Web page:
Date of this Version
In attempts to bridge the increasing gap between youth and socialism in the German Democratic Republic in the 1960s, the Socialist Unity Party (SED) modified its youth policy by encouraging a socialist patriotic consciousness rather than solely emphasizing socialist development. For the duration of its statehood, the SED claimed that socialist patriotism and proletarian internationalism were intrinsically connected. However, in the pursuit of producing a consolidated youth, the SED became divided not only on the direction of youth policy but also on this symbiotic connection. In his liberal reform movement, head of state Walter Ulbricht and his advocates focused predominantly on the construct of nation to define its socialist patriotism. The anti-reforming splinter group of the SED, spearheaded by party apparatchiks Erich Honecker and Kurt Hager, worked to remove the all-German component to youth consciousness and revert back to its allegiance to the Soviet Union and the proletariat revolution. Each faction sanctioned a youth festival to articulate its position on East German national consciousness in youth policy and the German question.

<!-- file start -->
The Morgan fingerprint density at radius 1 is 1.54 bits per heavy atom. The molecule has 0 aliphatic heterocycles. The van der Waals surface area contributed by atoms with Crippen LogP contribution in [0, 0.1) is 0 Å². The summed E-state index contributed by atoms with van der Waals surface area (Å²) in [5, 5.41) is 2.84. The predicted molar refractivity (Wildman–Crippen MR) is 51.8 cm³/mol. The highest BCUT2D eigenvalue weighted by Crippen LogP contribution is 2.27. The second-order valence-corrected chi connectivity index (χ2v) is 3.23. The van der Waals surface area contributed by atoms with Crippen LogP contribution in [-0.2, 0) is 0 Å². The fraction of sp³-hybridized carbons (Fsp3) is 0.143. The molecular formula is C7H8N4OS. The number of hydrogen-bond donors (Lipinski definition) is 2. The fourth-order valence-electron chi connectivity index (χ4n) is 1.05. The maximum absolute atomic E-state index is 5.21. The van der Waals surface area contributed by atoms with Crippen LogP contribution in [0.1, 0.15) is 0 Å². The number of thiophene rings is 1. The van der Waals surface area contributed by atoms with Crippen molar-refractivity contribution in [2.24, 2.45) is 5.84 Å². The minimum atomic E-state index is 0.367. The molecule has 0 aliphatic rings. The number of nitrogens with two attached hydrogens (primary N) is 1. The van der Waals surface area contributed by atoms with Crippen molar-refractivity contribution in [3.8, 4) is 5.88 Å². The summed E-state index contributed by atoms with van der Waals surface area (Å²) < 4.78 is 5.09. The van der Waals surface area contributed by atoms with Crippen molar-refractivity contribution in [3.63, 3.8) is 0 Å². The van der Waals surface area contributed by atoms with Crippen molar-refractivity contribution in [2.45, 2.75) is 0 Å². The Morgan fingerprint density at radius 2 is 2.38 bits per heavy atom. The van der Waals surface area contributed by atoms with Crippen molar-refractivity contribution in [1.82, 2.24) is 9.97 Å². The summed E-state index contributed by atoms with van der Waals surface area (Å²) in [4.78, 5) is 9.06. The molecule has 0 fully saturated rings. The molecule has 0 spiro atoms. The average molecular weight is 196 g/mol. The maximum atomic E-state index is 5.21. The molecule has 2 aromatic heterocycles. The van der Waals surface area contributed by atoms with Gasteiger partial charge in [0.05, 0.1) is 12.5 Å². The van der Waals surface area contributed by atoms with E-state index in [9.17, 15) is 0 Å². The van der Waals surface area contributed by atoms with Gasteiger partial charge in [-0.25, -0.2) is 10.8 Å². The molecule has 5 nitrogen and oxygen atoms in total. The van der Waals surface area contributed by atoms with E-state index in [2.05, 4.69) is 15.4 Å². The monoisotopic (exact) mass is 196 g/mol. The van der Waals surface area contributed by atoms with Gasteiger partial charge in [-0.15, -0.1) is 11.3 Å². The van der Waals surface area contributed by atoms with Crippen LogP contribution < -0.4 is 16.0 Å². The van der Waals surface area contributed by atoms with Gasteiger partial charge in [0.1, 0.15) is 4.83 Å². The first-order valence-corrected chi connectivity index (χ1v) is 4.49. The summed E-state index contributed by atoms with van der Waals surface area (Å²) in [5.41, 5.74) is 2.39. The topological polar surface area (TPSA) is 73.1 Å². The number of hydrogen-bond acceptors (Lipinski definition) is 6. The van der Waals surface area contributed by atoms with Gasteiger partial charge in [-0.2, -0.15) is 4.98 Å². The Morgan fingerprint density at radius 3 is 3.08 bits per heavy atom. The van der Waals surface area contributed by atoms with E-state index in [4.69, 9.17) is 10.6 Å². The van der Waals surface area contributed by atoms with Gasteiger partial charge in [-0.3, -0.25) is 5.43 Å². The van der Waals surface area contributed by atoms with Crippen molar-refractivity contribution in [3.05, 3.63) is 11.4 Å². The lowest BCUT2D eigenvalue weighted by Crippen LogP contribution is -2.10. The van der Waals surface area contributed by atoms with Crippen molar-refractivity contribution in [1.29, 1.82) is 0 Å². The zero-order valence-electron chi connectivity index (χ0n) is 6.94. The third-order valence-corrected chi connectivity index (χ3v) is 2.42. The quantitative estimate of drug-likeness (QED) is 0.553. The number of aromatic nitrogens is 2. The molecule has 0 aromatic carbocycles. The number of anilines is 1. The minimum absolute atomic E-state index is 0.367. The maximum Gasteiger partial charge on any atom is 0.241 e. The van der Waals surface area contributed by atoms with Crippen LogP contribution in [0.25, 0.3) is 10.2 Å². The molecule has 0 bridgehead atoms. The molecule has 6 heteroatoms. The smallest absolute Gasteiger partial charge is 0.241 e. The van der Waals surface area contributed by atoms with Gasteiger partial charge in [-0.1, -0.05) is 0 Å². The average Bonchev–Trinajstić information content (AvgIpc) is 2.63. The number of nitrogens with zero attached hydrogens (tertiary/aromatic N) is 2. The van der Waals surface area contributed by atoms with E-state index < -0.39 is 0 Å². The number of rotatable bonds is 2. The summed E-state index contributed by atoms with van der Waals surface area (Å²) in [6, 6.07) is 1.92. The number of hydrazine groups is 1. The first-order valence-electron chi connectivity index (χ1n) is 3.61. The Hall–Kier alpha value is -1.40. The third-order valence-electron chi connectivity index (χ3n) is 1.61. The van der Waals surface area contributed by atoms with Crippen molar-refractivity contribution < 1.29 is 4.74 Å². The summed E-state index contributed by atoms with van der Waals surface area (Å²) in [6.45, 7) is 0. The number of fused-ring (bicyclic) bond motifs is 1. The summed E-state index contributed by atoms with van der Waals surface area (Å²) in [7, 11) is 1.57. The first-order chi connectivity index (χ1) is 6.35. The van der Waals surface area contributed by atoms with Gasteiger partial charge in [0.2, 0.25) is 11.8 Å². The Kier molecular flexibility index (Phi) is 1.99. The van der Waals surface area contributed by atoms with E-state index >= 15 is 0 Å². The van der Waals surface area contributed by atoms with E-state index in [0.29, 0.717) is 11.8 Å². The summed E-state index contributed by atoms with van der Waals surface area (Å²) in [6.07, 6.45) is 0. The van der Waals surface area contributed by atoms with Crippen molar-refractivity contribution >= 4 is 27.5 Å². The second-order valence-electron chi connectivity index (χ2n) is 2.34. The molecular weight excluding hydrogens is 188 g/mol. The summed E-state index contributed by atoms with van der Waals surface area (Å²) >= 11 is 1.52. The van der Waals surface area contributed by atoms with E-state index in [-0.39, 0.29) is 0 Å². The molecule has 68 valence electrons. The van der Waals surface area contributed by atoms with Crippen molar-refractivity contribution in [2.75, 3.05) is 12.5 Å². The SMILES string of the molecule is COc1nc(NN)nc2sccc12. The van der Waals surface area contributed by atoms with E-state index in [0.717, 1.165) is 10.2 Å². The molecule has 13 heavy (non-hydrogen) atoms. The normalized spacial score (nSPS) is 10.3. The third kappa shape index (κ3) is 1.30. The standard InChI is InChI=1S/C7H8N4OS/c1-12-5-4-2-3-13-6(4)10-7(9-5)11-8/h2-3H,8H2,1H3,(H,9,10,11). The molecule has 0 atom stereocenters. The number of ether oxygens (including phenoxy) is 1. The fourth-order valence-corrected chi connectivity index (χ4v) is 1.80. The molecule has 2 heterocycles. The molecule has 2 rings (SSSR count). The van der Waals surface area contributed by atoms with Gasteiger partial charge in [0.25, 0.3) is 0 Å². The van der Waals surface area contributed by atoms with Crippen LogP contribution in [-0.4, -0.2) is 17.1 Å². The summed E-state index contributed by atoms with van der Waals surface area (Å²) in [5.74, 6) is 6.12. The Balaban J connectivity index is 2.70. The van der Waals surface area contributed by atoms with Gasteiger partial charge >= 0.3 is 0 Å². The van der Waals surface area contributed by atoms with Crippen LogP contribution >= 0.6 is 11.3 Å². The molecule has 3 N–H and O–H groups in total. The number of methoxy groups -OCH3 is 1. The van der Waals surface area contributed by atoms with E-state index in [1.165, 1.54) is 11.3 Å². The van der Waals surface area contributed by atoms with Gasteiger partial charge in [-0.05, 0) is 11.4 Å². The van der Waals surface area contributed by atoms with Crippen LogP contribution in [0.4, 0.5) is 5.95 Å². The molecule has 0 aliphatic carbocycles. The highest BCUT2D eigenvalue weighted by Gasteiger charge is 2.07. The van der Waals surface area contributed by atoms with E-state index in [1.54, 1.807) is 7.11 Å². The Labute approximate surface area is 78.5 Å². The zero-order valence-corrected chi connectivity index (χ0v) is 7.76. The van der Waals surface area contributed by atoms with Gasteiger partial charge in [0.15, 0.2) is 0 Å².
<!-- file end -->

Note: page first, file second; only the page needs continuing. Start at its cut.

This study on the shift in party youth policy from 1961-1967 emphasizes the complications of creating a national identity in the first German socialist state by identifying the implications of culture and student dialogue as represented in the Deutschlandtreffen (1964) and Wartburgtreffen (1967).
Adviser: James D. Le Sueur